Over the past decade, there have been many significant discussions about how corporations affect their communities and the role they play in working to improve them.
Research suggests that companies that invest in sustainable practices have a competitive advantage. Small businesses can expand their markets, while larger companies can use these practices to carefully craft a brand image.
Sustainability is more than just a buzzword. It’s a plan, and if you don’t have one, it can affect your image, your company’s bottom line and even its future.
But, what exactly is corporate sustainability? And, if you’re a manufacturer, how can a sustainability plan impact your operations so that it benefits both the environment and your company?
Below we’ll explore what it means to be sustainable in today’s business climate, and how manufacturers can take advantage of one of today’s most sustainable services.
The Three Pillars
Sustainability is about meeting present needs without compromising the ability of future generations to meet their needs. Often, sustainability is thought of as having three pillars:
The environmental pillar is one of the most impactful because it often draws the most attention. In many manufacturing industries, waste has long been a major environmental issue, especially when companies must dispose of hazardous waste.
Companies are required to follow environmental regulations at the local, state and federal levels to dispose of hazardous waste safely. But many are expanding their corporate sustainability plans, looking for ways to go beyond the minimum required to further reduce their carbon footprints and even reduce spending.
Every company’s sustainability plan will look different and will focus on different environmental impacts. While Walmart has pledged to reduce waste and better manage energy consumption, other companies like Nestle have targeted preserving natural resources like clean water, as well as using recycled materials whenever possible.
While the environmental pillar of corporate sustainability often gets the most attention, there are two other pillars as well that companies focus on when putting together their sustainability plans.
While businesses must be profitable, the economic pillar focuses on how a business’s profits should not trump the other two pillars. Areas of focus under this pillar may include compliance, risk management and overall fiscal responsibility.
This pillar doesn’t shun growth. It instead encourages economic growth that helps maintain a healthy balance in the world’s ecosystem. In fact, if economic growth is managed responsibly and in tandem with the other two pillars, profitability often follows.
The last pillar, social, involves being a good neighbor and member of the community. It also addresses working conditions, as well as the impact the company has on both a local and global level.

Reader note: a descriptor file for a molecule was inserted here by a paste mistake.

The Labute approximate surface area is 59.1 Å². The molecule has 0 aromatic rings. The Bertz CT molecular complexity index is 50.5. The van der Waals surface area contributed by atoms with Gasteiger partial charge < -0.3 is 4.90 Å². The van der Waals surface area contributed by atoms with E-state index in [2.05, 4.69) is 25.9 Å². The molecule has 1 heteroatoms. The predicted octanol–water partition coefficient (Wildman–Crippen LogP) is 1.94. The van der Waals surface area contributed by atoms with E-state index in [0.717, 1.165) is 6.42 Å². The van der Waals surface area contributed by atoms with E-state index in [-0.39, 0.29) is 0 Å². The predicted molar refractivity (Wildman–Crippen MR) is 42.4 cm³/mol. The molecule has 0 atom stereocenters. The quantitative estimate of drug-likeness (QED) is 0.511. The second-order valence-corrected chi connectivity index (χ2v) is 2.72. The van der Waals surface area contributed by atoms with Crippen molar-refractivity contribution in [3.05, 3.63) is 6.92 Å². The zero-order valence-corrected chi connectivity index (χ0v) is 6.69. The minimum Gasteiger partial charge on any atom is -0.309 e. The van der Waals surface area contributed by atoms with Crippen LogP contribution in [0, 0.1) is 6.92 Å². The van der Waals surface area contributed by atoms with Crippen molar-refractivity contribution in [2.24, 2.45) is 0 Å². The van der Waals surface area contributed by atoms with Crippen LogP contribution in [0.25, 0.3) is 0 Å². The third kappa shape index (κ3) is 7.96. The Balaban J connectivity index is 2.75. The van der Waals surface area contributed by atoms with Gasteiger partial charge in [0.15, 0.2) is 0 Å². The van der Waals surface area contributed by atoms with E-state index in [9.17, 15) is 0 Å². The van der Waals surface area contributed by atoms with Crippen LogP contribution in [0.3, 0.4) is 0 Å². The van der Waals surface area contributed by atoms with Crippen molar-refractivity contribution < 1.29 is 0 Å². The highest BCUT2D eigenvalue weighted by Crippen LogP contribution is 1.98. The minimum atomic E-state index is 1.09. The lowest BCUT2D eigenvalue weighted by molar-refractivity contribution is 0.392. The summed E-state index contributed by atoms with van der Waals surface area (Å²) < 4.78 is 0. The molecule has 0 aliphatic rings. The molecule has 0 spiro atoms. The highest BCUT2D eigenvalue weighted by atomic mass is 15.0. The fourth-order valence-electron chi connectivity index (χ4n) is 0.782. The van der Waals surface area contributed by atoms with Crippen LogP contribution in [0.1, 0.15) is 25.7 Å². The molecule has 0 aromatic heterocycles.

Companies may choose to focus their attention on improving the lives of their employees by offering benefits such as flexible scheduling or maternity and paternity leave. Or, it may look closer into ways to give back, such as through scholarships, grants or fundraising.
On a larger scale, a business that focuses on corporate social responsibility should look at the production of its products - from start to finish. This means addressing issues such as fair pay, safe working conditions and child labor, especially in global manufacturing facilities.
Sustainability In Manufacturing
If you’re a manufacturing facility that produces waste, prioritizing sustainable development and growth should be a priority.
And, while there are many forms of sustainability, as shown above, sustainable recycling services are becoming a popular method to reduce and reuse resources because it provides a tangible return on investment.
Closed Loop Recycling focuses on resource sustainability because the recycling of a material can be done indefinitely without degradation of properties. Processes, like the one at Temarry Recycling, combines solvent distillation, waste-to-energy and water treatment in a Closed Loop Recycling process in order to offer “True Recycling” for industrial solvents, organic solids and water-based hazardous waste.
The benefits of Closed Loop Recycling are two-fold. By utilizing hazardous waste solids to convert energy to power solvent recovery stills, a company’s carbon footprint is sharply reduced. Also, by returning recycled technical grade solvents back to industry, fewer raw materials are consumed to manufacture new products.
This type of recycling can be an especially attractive option if you’re a company located in the western United States. While most hazardous waste disposal companies choose to offer fuel blending to their generator clients, these substances must be shipped using tanker trucks across the country to the Midwest to be processed.
By reducing transport distance, you’re not only reducing your carbon footprint, but saving on transportation costs as well.
Sustainability is a continually evolving process that companies - small and large - must refine as technological advancements offer new possibilities for improving efficiency and preserving resources.
As a company that is committed to sustainability, we work each day to protect our natural resources and find alternative ways to preserve the future of our community. If you’re a manufacturing company that produces waste, how you manage that waste can have a substantial impact on your company and the community that surrounds it.
Putting a sustainability plan in place is a good place to start. But, it’s also important to evolve your plan as your industry changes.
Our article, How Continued Process Evaluation Can Lead To Sustainable Solutions, further explores how to become a sustainable business and the importance of looking deeper as opportunities become available.